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Modern Scottish Culture

Michael Gardiner

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£26.99

An overview of Scottish culture from the time of union with England and Wales up to and through the moment of devolution to the present.

A wide-ranging introduction to Scottish culture, this book examines the central place of Scottish cultural studies within British cultural studies, describing the changing relationship of Scotland and the union as a whole. Scotland has a disproportionately high production of British output in many fields - technological, colonial, political, artistic and literary - and this book shows how Scotland, long used to the differences between nation and government, is leading the constitutional changes which are accompanying the break-up of the British union today. It condenses much of the pioneering research done on Scottish Studies over the last couple of decades, as well as introducing new research which helps link the field and make sense of this rapidly changing nation. Each chapter introduces an aspect of modern Scottish culture, including film, religion, sport, cultural history, mass media and literature.

The first introduction to Scottish cultural studies, this book is aimed at undergraduates, 'A' Level students and the general reader interested in the culture of Scotland, and cultural studies as a whole.

Key Features

  • The first introduction to Scottish cultural studies, aimed at a wide audience of undergraduates, 'A' Level students and the general reader interested in the culture of Scotland, and cultural studies as a whole
  • Accessibly written, covering each period since the start of the eighteenth century
  • Each chapter includes a summary, suggestions for further reading and questions for personal research.

Contents

1. What is Scotland?
2. Cultural History I: Before 1822
3. Cultural History II: After 1822
4. Scottish Philosophy
5. Education in Scotland
6. Religion in Scotland
7. Scots Law
8. Sport in Scotland
9. Scotland's Languages
10. The Scottish Parliament
11. The Contexts of Modern Scottish Literature
12. Visual Arts and Architecture
13. The Mass Media
14. Scottish Music.

About the Author

Michael Gardiner is Associate Professor in the Department of English and Comparative Literary Studies at the University of Warwick. As well as creative fiction and comparative cultural history and world literature, his books include The Cultural Roots of British Devolution (EUP, 2004), Modern Scottish Culture (2005), and From Trocchi to Trainspotting; Scottish Literary Theory Since 1960 (2006).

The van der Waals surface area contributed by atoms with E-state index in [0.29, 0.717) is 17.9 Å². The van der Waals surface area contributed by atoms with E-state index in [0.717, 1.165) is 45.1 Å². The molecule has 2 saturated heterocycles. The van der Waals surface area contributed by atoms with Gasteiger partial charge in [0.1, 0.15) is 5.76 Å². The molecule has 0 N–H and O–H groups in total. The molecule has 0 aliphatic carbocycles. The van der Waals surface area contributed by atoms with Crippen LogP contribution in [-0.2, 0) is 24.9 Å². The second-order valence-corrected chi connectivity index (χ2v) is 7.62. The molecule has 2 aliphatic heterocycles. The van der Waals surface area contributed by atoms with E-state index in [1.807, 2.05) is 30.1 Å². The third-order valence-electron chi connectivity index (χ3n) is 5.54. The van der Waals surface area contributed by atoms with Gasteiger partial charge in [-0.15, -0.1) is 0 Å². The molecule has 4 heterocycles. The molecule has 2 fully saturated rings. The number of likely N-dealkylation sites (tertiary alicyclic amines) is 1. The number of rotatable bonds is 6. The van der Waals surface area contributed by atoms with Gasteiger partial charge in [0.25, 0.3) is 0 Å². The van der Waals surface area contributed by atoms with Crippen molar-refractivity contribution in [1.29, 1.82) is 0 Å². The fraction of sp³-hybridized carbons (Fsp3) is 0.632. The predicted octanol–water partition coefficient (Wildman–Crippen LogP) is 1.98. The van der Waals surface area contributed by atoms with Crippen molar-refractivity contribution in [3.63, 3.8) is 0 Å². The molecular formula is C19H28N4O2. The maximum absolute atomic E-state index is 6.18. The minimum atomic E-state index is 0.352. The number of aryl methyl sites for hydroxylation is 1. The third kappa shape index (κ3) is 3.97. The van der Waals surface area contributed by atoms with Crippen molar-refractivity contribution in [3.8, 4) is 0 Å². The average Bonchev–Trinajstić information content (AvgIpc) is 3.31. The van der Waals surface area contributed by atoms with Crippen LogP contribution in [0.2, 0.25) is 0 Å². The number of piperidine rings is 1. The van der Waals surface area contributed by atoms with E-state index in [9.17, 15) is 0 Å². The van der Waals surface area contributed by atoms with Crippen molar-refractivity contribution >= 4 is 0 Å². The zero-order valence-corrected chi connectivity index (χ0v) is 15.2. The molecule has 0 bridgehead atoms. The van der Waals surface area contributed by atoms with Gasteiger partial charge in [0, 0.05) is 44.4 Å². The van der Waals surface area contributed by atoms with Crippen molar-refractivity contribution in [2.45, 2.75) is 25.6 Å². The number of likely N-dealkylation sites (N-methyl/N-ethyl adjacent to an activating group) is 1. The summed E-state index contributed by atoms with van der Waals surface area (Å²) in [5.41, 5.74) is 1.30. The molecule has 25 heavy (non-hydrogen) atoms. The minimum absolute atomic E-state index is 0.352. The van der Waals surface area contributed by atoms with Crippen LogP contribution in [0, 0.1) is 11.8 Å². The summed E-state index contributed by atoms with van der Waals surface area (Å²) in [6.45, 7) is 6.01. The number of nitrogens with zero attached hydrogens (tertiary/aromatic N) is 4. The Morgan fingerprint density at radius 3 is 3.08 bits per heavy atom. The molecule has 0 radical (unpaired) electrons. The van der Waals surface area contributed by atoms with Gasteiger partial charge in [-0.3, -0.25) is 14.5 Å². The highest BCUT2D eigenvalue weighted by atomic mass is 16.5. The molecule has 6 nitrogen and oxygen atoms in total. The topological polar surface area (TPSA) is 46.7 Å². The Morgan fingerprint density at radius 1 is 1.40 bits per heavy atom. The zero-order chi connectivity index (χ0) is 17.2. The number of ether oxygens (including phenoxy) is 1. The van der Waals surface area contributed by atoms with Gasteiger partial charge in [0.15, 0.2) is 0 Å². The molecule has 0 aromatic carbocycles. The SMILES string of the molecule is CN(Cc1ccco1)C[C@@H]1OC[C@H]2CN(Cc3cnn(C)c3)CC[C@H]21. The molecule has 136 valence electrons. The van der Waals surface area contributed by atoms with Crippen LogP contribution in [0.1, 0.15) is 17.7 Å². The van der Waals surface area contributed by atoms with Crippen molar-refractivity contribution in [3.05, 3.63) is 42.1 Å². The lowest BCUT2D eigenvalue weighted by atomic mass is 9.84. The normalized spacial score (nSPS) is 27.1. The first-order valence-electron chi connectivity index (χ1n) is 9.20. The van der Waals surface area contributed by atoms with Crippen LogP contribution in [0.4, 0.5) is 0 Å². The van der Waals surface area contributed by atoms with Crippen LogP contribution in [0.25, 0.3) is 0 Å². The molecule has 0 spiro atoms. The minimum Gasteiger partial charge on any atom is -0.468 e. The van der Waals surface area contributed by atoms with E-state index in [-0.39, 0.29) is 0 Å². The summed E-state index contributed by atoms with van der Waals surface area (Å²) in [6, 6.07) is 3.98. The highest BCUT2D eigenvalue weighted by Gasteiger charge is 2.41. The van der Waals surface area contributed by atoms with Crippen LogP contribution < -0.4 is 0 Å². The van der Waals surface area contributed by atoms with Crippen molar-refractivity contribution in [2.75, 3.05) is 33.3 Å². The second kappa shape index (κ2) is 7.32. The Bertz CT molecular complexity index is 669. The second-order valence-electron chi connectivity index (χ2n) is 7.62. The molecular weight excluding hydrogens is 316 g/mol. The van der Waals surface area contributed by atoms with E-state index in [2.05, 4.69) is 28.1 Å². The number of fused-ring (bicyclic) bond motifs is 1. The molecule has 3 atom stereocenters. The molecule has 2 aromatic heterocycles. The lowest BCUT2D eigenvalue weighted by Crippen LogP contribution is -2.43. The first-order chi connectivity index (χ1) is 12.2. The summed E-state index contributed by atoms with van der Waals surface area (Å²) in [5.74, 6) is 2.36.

Reviews

A lively, wide-ranging and insightful introduction to Scottish identity... The book appears intended as a college text on teh subject. It's a good one. Gardiner's style is clear and readable. Because he expresses his opinions, the narrative itself has a rugged, partisan Scottish personality. i know no bettersingle-volume introduction to contemporary Scotland and Scottish society. If you would get a handle on Scotland, people and soul, and how its past shapes its present, this is the way.
- British Heritage
A stimulating survey of Scottish cultural and political identity, from law to football, literature to architecture, education to religion, kailyard to parliament and more. Gardiner reassesses in witty fashion what those often unexamined words ‘Britain’ and ‘Scottish’ might mean today, not to mention the status of that other stateless nation ‘England’. His field is wide and from the Highland clearances to the ‘cultural clearances’, from Macbeth to Shallow Grave, Gardiner offers a highly entertaining primer on the state of Scotland, backed up by probing questions and excellent lists of further reading. A lively book from start to finish, informed, insightful, quick and irreverent.
- Roderick Watson, University of Stirling
Surely the sparkiest of the young generation of Scottish cultural commentators, Michael Gardiner has produced a remarkable freehand sketch of the modern nation. At his best he writes with incisive disrespect, and with an insightful sense of achievement and possibility. From Enlightenment to bhangra, from philosophy to film, Modern Scottish Culture presents its subject in a way that is jargon-free, provocative, and entertainingly wide-ranging.
- Robert Crawford, University of St Andrews